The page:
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And now I have lived to see the Dissenters themselves very quiet, if not very well pleased with an Act of Parliament to prevent it. Their friends indeed laid it on; they would be friends indeed if they would talk of taking it off again.

Again, I had a breach with honest men for their maltreating King William ; of which I say nothing, because I think they are now opening their eyes, and making what amends they can to his memory.

The fifth difference I had with them was about the Treaty of Partition, in which many honest men are mistaken, and in which I told them plainly then that they would at last end the war upon worse terms; and so it is my opinion they would have done, though the Treaty of Gertrudenburgh had taken place.

The sixth time I differed with them was when the old Whigs fell upon the modern Whigs, and when the Duke of Marlborough and my Lord Godolphin were used by the Observator in a manner worse, I must confess, for the time it lasted, than ever they were used since; nay, though it were by Abel [Roper) and the Examiner; but the success failed. In this dispute my Lord Godolphin did me the honour to tell me I had served him and his grace also both faithfully.and successfully. But his lordship is dead, and I have now no testimony of it but what is to be found in the Observator, where I am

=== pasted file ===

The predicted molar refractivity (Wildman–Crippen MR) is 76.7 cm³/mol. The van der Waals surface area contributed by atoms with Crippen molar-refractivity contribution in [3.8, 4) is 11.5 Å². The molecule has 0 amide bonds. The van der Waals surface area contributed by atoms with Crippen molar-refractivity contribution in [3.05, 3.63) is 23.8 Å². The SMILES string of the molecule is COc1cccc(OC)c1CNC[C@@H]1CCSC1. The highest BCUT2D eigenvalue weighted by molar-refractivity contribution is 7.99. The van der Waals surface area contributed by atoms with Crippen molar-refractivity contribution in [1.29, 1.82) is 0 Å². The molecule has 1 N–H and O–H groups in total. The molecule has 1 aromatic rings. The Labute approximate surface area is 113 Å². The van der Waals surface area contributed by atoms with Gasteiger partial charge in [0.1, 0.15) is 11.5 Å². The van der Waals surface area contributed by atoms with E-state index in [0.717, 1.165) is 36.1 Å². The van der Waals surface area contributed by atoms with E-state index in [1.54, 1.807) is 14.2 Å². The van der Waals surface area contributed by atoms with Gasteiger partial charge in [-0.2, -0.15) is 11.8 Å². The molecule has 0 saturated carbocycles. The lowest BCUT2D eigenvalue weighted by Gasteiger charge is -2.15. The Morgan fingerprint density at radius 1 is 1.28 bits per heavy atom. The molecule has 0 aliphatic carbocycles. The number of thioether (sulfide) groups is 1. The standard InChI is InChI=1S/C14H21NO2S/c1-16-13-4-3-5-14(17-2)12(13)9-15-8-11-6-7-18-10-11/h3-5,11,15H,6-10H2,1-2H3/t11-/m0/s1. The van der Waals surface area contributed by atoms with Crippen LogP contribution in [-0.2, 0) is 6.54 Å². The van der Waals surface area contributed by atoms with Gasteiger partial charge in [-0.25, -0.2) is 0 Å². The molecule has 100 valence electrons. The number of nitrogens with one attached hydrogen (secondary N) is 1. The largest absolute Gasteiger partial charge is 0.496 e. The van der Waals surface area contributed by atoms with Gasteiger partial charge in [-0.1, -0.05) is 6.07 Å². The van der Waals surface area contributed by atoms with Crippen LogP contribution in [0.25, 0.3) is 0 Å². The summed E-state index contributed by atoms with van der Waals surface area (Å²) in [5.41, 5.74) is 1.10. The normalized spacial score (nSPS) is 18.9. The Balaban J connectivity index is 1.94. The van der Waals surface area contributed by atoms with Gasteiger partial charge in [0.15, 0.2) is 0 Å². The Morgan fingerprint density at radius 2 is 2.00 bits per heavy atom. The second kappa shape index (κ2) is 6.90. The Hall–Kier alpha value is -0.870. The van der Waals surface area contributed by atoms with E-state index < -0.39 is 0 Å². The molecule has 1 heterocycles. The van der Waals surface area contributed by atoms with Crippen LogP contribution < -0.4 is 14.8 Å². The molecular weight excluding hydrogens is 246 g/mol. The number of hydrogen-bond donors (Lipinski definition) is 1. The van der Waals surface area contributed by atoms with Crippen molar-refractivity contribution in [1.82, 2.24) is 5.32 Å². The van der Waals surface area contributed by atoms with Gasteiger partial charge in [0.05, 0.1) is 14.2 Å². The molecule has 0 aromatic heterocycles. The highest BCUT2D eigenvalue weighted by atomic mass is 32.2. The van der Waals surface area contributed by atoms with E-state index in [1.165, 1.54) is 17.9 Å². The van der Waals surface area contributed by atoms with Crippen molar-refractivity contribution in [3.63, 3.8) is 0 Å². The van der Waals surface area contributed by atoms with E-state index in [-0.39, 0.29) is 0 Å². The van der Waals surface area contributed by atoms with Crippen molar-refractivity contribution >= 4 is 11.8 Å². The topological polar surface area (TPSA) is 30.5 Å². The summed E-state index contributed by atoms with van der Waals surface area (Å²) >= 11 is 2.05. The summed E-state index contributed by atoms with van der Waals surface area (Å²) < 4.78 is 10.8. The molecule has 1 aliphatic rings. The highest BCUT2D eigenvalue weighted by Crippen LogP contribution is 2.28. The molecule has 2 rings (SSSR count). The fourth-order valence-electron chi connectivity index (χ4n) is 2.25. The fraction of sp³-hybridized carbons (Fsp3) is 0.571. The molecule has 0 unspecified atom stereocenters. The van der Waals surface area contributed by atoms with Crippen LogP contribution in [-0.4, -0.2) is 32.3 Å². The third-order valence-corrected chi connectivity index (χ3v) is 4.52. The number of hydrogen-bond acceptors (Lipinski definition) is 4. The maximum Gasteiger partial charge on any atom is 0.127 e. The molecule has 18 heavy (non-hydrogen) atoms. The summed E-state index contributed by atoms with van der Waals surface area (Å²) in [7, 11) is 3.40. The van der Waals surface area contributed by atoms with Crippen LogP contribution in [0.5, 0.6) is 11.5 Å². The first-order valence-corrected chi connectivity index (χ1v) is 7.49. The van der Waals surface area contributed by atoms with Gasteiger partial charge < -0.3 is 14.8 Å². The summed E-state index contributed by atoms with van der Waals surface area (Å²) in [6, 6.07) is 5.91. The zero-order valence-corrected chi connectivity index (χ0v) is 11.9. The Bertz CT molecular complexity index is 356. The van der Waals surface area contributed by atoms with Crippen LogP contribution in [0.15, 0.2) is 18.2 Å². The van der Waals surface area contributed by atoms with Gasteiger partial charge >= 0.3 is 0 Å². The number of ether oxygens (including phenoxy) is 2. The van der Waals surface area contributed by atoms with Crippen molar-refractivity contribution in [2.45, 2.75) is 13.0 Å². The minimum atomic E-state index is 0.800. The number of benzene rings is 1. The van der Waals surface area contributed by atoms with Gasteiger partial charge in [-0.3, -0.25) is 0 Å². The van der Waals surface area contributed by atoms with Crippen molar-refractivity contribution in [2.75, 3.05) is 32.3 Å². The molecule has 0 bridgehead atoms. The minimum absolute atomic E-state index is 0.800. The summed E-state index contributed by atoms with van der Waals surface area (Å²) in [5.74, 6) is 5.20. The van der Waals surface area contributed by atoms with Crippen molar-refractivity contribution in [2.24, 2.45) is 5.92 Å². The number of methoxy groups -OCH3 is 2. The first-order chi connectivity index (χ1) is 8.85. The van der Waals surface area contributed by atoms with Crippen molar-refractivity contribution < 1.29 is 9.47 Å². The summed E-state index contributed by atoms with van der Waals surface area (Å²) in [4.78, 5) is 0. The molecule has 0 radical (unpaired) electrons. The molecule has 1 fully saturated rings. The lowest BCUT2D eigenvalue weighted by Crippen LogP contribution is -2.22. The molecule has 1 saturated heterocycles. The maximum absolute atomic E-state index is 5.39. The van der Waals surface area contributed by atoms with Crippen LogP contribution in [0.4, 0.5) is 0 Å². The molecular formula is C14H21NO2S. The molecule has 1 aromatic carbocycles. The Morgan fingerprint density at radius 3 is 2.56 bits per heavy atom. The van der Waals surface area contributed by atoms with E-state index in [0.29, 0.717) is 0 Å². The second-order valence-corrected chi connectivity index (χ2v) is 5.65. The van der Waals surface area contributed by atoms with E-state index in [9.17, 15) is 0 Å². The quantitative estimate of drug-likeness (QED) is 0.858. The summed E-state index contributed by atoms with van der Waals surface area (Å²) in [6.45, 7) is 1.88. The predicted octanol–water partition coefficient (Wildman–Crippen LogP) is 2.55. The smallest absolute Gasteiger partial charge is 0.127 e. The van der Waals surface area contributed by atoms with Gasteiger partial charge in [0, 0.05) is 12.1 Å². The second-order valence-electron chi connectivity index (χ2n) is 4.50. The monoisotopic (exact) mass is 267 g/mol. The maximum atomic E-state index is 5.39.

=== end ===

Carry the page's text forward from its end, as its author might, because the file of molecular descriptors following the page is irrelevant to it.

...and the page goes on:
plentifully abused for being an enemy to my country, by acting in the interest of my Lord Godolphin and the Duke of Marlborough. What weathercock can turn with such tempers as these ?

I am now on the seventh breach with them, and my crime now is, that I will not believe and

say same things of the queen and the late treasurer which I could not believe before of my Lord Godolphin and the Duke of Marlborough, and which, in truth, I cannot believe, and therefore could not say it of either of them ; and which, if I had believed, yet I ought not to have been the man that should have said it for the reasons aforesaid.

In such turns of tempers and times, a man must be tenfold a Vicar of Bray, or it is impossible but he must one time or other be out with everybody. This is my present condition, and for this I am reviled with having abandoned my principles, turned Jacobite, and what not. God judge between me and these men. Would they come to any particulars with me, what real guilt I may have I would freely acknowledge ; and if they would produce any evidence of the bribes, the pensions, and the rewards I have taken, I would declare honestly whether they were true or no. If they would give a list of the books which they charge me with, and the reasons why they lay them at my door, I would acknowledge my mistake, own what I have done, and let them know what I have not done. But these men neither show mercy, nor leave place for repentance; in which they act not only unlike their master, but contrary to his express commands.

It is true, good men have been used thus in former times; and all the comfort I have is, that these men have not the last judgment in their hands; if they had, dreadful would be the case of those who oppose them. But that day will show many men and things also in a different state from what they may now appear in. Some that now appear clear and fair will then be seen to be black and foul, and some that are now thought black and foul will then be approved and accepted; and thither I cheerfully appeal, concluding this part in the words of the prophet: “I heard the defaming of many, fear on every side. Report, say they, and we will report it. All my familiars watched for my halting, saying, Peradventure he will be enticed, and we shall prevail against him, and we shall take our revenge on him " (Jer. xx. 10).